Volume 4, Issue 7 p. 2160-2174
Research Article

Protein expression profiling identifies molecular targets of quercetin as a major dietary flavonoid in human colon cancer cells

Uwe Wenzel

Corresponding Author

Uwe Wenzel

Department of Food and Nutrition, Molecular Nutrition Unit, Technical University of Munich, Freising, Germany

Department of Food and Nutrition, Molecular Nutrition Unit, Hochfeldweg 2, D-85350 Freising-Weihenstephan, Germany Fax: +49-8161-71-3999===Search for more papers by this author
Angelika Herzog

Angelika Herzog

Department of Food and Nutrition, Molecular Nutrition Unit, Technical University of Munich, Freising, Germany

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Sabine Kuntz

Sabine Kuntz

Department of Food and Nutrition, Molecular Nutrition Unit, Technical University of Munich, Freising, Germany

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Hannelore Daniel

Hannelore Daniel

Department of Food and Nutrition, Molecular Nutrition Unit, Technical University of Munich, Freising, Germany

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First published: 22 June 2004
Citations: 71

Abstract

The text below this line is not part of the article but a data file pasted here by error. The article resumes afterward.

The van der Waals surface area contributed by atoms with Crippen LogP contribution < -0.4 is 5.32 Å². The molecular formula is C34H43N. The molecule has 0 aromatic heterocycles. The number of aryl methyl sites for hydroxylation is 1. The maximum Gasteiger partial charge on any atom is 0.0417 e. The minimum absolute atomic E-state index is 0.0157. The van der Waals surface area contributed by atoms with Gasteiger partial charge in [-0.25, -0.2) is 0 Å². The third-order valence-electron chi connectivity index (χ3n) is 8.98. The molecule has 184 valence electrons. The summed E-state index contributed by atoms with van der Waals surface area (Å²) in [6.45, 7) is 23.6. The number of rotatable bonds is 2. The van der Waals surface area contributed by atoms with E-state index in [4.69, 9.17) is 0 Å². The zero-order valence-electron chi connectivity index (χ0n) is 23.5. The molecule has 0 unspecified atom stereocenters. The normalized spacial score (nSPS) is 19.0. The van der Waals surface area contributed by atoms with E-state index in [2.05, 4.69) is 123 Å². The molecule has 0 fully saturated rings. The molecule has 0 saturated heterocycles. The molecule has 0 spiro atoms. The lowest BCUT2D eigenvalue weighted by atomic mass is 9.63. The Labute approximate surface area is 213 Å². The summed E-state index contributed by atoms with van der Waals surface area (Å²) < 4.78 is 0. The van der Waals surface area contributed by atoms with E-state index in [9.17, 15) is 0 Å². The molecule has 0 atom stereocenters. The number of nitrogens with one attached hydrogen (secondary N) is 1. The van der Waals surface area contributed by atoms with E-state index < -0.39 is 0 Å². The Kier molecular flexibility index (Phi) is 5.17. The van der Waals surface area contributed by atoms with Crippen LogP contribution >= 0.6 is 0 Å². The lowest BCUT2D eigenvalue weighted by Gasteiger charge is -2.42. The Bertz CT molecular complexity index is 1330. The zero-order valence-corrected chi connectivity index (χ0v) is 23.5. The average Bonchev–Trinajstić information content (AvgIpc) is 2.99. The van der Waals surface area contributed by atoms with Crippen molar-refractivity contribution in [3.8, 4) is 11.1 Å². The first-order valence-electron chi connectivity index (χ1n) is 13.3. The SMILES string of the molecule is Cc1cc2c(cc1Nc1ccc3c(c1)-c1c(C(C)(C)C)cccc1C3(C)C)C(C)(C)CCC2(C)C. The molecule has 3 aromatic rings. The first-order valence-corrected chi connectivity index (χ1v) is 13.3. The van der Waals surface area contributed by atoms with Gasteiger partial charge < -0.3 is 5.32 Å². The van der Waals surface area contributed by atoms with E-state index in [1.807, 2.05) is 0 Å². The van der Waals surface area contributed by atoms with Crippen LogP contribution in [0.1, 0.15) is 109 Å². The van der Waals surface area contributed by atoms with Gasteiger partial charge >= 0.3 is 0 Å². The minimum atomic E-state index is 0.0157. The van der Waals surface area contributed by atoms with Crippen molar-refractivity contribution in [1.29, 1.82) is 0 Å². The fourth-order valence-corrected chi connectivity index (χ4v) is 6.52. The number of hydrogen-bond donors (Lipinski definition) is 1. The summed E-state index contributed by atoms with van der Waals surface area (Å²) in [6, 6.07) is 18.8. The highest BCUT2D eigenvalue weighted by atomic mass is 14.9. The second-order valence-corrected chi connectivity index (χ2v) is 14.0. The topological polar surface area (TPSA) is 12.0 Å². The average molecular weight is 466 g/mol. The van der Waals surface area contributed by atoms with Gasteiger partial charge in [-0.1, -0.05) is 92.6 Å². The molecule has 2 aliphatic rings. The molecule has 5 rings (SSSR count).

A high dietary intake of plant foods is thought to contribute to the prevention of colorectal cancers in humans and flavonoids as part of such a diet are considered to contribute to those protective effects. Quercetin is a major dietary flavonoid consumed with a diet rich in onions, tea, and apples. We used HT-29 human colon cancer cells and investigated the effects of quercetin on proliferation, apoptosis, and differentiation as processes shown to be disregulated during cancer development. To identify the cellular targets of quercetin action, two-dimensional gel electrophoresis was performed and proteins altered in expression level after quercetin exposure of cells were identified by mass spectrometry of peptide fragments generated by tryptic digestion. Quercetin inhibited the proliferation of HT-29 cells with an IC50-value of 81.2 ± 6.6 μM. Cell differentiation based on surface expression of alkaline phosphatase was enhanced 4-fold and the activity of the pro-apoptotic effector caspase-3 increased 3-fold. Those effects were associated with the regulation of heat-shock proteins and annexins shown to both play a crucial role in the process of apoptosis. Cytoskeletal caspase substrates were found as regulated as well and various proteins involved in intermediary metabolism and in gene regulation showed altered steady-state expression levels upon quercetin treatment of cells. In conclusion, quercetin alters the levels of a variety of proteins involved in growth, differentiation, and apoptosis of colon cancer cells. Their identification as molecular targets of quercetin may explain the anti-cancer activities of this flavonoid.